NEW YORK: Online search is worth almost $800bn worldwide when considering the overall benefits it provides for consumers, brand owners and media companies, McKinsey has argued.
After conducting detailed analysis of Brazil, France, Germany, India and the US, a "conservative estimate" by the consultancy suggested search had a value of $780bn in 2009, contributing $540bn directly to the economy.
This figure was reached based on the understanding that search fuels price transparency, saves time, builds brand awareness, helps users find information and has facilitated new business models like price comparison sites.
Quoting third party sources, McKinsey stated the typical US web user performed 1,500 searches in 2010, with 1.6tr entries made globally, and Google alone indexing over 1tr unique URLs last year.
In demonstration of search's financial power, it broke out totals for various groups, such as retailers, where this channel generated between 1% and 2% of revenues, equating to at least $57bn in the US and $2.4bn in Brazil during 2009.
Advertisers benefit from raised awareness and the "long tail" effects of helping shoppers locate niche or specialist products that are otherwise hard to purchase, and as paid search allows highly precise targeting.
Search ads were found to yield a normal return on investment of 7:1, meaning US companies derived $121bn in 2010, standing at $13bn in Germany, $10bn in France, $5bn in Brazil and $1bn in India.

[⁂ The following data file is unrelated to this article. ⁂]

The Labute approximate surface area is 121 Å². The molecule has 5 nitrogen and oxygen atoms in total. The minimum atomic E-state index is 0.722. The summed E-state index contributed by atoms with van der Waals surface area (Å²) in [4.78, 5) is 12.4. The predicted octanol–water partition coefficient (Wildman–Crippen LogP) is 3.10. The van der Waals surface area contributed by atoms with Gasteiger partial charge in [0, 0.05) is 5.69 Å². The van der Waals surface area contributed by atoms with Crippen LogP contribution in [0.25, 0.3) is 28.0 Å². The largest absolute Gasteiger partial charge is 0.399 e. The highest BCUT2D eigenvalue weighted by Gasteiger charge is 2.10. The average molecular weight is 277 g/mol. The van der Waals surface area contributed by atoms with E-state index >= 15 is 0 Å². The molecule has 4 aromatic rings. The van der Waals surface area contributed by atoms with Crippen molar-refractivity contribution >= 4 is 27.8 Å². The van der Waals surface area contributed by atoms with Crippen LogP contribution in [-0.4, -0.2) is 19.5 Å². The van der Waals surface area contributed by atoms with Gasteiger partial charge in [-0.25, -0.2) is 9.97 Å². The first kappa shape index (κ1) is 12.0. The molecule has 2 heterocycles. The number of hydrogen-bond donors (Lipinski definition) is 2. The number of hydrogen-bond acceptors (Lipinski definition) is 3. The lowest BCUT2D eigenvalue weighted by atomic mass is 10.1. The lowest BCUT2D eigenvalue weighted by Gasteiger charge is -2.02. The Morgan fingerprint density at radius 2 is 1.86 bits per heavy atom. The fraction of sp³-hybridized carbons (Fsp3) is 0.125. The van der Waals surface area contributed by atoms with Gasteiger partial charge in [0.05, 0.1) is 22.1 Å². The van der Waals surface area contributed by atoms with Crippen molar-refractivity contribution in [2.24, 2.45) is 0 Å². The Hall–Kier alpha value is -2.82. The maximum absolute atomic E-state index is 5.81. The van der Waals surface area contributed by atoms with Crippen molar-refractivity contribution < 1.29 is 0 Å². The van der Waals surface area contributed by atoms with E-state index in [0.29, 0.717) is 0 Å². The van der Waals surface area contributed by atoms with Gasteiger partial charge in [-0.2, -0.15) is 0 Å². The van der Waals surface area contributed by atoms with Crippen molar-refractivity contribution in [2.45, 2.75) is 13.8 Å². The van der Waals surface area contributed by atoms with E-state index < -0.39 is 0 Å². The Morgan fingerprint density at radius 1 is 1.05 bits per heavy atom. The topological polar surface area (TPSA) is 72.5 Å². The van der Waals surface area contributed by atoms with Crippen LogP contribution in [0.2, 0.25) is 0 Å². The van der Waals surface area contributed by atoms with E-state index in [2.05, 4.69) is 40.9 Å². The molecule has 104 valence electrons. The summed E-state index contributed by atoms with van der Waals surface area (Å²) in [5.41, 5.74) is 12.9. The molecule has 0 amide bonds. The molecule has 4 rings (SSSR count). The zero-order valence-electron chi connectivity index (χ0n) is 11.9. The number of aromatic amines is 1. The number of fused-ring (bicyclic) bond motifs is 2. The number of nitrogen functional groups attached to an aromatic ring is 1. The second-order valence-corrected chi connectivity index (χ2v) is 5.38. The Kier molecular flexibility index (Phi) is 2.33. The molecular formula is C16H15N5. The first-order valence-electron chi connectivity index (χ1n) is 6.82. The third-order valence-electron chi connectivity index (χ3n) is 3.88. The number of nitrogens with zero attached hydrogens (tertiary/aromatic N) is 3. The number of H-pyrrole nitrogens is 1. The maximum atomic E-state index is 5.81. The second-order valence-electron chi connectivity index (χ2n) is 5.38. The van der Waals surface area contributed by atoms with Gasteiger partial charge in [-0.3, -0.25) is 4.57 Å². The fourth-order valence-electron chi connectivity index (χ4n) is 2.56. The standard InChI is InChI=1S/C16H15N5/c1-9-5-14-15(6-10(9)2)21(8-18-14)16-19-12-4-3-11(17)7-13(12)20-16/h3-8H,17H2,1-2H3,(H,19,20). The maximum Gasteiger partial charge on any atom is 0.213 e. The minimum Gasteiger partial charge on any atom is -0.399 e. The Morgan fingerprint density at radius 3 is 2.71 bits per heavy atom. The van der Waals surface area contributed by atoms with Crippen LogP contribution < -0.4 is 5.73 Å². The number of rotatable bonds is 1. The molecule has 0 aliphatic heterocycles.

Tracking data from PCs and mobile also revealed organic search listings deliver an average of five clicks for every click on paid search ads when these two links appear together on one page.
Content creators, like media owners, gain from the fact external and in-house search steers users to material and drives sales of output such as music and video, alongside enjoying advantages as sellers and buyers of advertising.
In the US, advertising was worth more than $2bn for this category alone, measured against around $357m in Germany, $164m in France, $142m in Brazil and $20m in Brazil.
For consumers, the combination of price transparency, better matching, accessing "long-tail" goods and saving time hit $41.9bn in the US, $8bn in Germany, $6.6bn in France, $1.1bn in Brazil and $400m in India.
"The value to consumers is likely to rise as people increasingly use smartphones to research products while shopping in physical stores," McKinsey added, with location-based services set to play a similar role going forward.
Data sourced from McKinsey; additional content by Warc staff